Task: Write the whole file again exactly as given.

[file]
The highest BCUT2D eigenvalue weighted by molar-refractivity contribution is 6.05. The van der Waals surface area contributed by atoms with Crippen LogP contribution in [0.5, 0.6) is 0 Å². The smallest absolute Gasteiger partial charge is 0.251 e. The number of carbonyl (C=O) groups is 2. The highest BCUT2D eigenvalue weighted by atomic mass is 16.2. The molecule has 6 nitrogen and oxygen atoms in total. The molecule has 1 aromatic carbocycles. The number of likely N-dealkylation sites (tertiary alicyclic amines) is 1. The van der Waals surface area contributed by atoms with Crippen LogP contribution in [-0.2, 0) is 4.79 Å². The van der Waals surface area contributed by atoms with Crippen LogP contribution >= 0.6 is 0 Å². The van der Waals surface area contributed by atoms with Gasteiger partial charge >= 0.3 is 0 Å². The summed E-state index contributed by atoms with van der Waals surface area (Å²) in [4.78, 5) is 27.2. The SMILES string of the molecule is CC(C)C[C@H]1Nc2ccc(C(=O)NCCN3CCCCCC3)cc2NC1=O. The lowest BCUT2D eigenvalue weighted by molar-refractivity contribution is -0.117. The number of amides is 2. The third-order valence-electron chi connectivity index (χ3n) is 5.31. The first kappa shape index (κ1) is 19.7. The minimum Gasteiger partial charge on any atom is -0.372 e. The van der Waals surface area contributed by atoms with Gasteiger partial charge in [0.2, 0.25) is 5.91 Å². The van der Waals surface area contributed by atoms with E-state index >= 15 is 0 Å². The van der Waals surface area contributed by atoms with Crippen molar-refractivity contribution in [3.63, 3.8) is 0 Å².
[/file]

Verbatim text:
The highest BCUT2D eigenvalue weighted by molar-refractivity contribution is 6.05. The van der Waals surface area contributed by atoms with Crippen LogP contribution in [0.5, 0.6) is 0 Å². The smallest absolute Gasteiger partial charge is 0.251 e. The number of carbonyl (C=O) groups is 2. The highest BCUT2D eigenvalue weighted by atomic mass is 16.2. The molecule has 6 nitrogen and oxygen atoms in total. The molecule has 1 aromatic carbocycles. The number of likely N-dealkylation sites (tertiary alicyclic amines) is 1. The van der Waals surface area contributed by atoms with Crippen LogP contribution in [-0.2, 0) is 4.79 Å². The van der Waals surface area contributed by atoms with Crippen LogP contribution >= 0.6 is 0 Å². The van der Waals surface area contributed by atoms with Gasteiger partial charge >= 0.3 is 0 Å². The summed E-state index contributed by atoms with van der Waals surface area (Å²) in [4.78, 5) is 27.2. The SMILES string of the molecule is CC(C)C[C@H]1Nc2ccc(C(=O)NCCN3CCCCCC3)cc2NC1=O. The lowest BCUT2D eigenvalue weighted by molar-refractivity contribution is -0.117. The number of amides is 2. The third-order valence-electron chi connectivity index (χ3n) is 5.31. The first kappa shape index (κ1) is 19.7. The minimum Gasteiger partial charge on any atom is -0.372 e. The van der Waals surface area contributed by atoms with Gasteiger partial charge in [0.2, 0.25) is 5.91 Å². The van der Waals surface area contributed by atoms with E-state index >= 15 is 0 Å². The van der Waals surface area contributed by atoms with Crippen molar-refractivity contribution in [3.63, 3.8) is 0 Å².